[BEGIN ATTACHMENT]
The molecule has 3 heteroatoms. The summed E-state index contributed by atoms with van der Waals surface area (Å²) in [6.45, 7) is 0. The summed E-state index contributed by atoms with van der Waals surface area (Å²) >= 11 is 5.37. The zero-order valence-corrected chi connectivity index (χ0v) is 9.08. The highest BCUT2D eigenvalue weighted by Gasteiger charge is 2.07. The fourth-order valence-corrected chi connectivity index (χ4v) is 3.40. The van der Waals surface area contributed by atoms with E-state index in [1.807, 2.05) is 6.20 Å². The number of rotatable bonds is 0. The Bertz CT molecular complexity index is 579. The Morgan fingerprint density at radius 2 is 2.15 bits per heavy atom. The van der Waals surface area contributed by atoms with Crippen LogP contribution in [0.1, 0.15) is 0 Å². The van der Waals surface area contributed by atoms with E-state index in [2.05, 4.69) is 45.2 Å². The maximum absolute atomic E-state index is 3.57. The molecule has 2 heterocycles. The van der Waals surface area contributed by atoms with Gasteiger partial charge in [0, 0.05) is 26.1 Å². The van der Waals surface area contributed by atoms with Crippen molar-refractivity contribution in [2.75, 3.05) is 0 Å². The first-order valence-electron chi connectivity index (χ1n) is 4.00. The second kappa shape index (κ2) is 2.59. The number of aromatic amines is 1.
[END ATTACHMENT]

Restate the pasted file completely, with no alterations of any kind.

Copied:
The molecule has 3 heteroatoms. The summed E-state index contributed by atoms with van der Waals surface area (Å²) in [6.45, 7) is 0. The summed E-state index contributed by atoms with van der Waals surface area (Å²) >= 11 is 5.37. The zero-order valence-corrected chi connectivity index (χ0v) is 9.08. The highest BCUT2D eigenvalue weighted by Gasteiger charge is 2.07. The fourth-order valence-corrected chi connectivity index (χ4v) is 3.40. The van der Waals surface area contributed by atoms with E-state index in [1.807, 2.05) is 6.20 Å². The number of rotatable bonds is 0. The Bertz CT molecular complexity index is 579. The Morgan fingerprint density at radius 2 is 2.15 bits per heavy atom. The van der Waals surface area contributed by atoms with Crippen LogP contribution in [0.1, 0.15) is 0 Å². The van der Waals surface area contributed by atoms with E-state index in [2.05, 4.69) is 45.2 Å². The maximum absolute atomic E-state index is 3.57. The molecule has 2 heterocycles. The van der Waals surface area contributed by atoms with Gasteiger partial charge in [0, 0.05) is 26.1 Å². The van der Waals surface area contributed by atoms with Crippen molar-refractivity contribution in [2.75, 3.05) is 0 Å². The first-order valence-electron chi connectivity index (χ1n) is 4.00. The second kappa shape index (κ2) is 2.59. The number of aromatic amines is 1.